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Should the Minnesota Twins' Glen Perkins Be Selected to the American League All-Star Team?

The First-Year Closer Has Performed Well, but Can He Beat Out Other Candidates for an All-Star Spot?

Yahoo Contributor Network

COMMENTARY | There was a time in Glen Perkins' career where the Twins thought that it would be best for him to move on.

After a failed two-year stint in the team's rotation, Perkins was furious at the team for keeping him in the minor leagues after he had recovered from an injury during the 2009 and thus preventing him from "Super Two" arbitration status which would give him a hefty payday at the end of that season.

Perkins would file a grievance with the Major League Baseball Player's Association, but eventually pulled it after reaching a settlement.

However, if he wanted to continue to pitch for the team he grew up cheering for, the Stillwater, Minn. native would have to go to the bullpen heading into the 2010 season and prove his worth.

It proved to be the decision that rejuvenated his career as Perkins has gone from dead pitcher walking to All-Star candidate in his first season as the Twins' closer after two successful years as the team's set-up man.

After the Twins 5-3 loss to the Miami Marlins on June 26, Perkins has converted 19-of-21 save opportunities with a career-low 2.20 earned run average and 0.80 WHIP.

Among American League closers, he ranks fifth in saves, sixth in ERA, and second in WHIP. That makes him a legitimate candidate to go to Queens next month.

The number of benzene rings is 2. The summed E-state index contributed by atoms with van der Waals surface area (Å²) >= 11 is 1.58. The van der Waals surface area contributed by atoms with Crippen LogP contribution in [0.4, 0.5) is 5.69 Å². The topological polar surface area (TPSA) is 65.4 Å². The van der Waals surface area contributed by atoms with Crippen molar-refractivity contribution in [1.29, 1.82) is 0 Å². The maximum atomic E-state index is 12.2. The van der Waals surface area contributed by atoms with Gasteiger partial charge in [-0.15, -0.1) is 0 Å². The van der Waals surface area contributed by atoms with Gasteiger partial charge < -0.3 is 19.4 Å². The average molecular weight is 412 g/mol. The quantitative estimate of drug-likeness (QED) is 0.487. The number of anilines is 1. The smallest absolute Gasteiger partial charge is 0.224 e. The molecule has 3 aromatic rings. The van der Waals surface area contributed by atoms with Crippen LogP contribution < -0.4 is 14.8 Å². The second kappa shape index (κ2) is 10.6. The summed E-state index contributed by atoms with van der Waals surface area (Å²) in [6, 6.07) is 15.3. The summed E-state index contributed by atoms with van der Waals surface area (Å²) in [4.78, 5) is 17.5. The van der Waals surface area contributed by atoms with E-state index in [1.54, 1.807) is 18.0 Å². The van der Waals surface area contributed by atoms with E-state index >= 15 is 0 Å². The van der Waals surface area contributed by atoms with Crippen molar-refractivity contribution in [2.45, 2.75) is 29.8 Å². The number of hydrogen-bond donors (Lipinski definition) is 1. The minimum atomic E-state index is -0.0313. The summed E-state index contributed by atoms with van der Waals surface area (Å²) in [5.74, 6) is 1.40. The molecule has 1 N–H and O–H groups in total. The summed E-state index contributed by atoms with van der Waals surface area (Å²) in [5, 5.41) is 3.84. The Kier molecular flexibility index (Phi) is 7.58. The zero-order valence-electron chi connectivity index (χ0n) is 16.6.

It will be a fierce competition for Perkins to find his way on the roster as there are plenty of quality candidates that can fill Jim Leyland's bullpen on July 16.

Dating back to 2007, the AL All-Star roster has consisted of five bullpen pitchers in five times during that span. That includes Leyland's last appearance as the AL manager in the 2007 MLB All-Star game.

The roster will have several locks as Mariano Rivera of the New York Yankees. Joe Nathan of the Texas Rangers and Jim Johnson of the Baltimore Orioles all figure to make the trip to Citi Field.

Addison Reed of the Chicago White Sox could be in the same situation as his team doesn't appear to have anyone else worthy of a selection. (Such a move would fulfill a requirement that every team must be represented in the game.)

With those four written in, there's one more spot that Perkins can compete for along with Oakland's Grant Balfour (18/18 in saves, 2.03 ERA, 1.13 WHIP) and Toronto's Casey Janssen (17/18 in saves, 2.10 ERA, 0.70 WHIP).

Out of those three, Balfour has an edge in playing for a first-place team, but Janssen has the best stats of the group. What it could come down to, however, is the number of saves, which puts Perkins at the top of the list.

With a week to go until rosters are announced on July 6, all three have a chance to pad their resumes to become the final closer on the AL roster. The only thing fans will know until then is their glad they aren't Leyland, who has to make this decision.

If Perkins can add a few more saves in the next couple of weeks, he could be the choice. Such an accomplishment would be a great story for a player who had his toes on the clubhouse threshold just four seasons ago.

Chris Schad is a lifelong Twins follower that has spent a majority of his life cheering the Twins on through the dark '90s and success of five American League Central championships in the 2000s. His work has also been published on Bleacher Report. You can follow him on Twitter @crishad.

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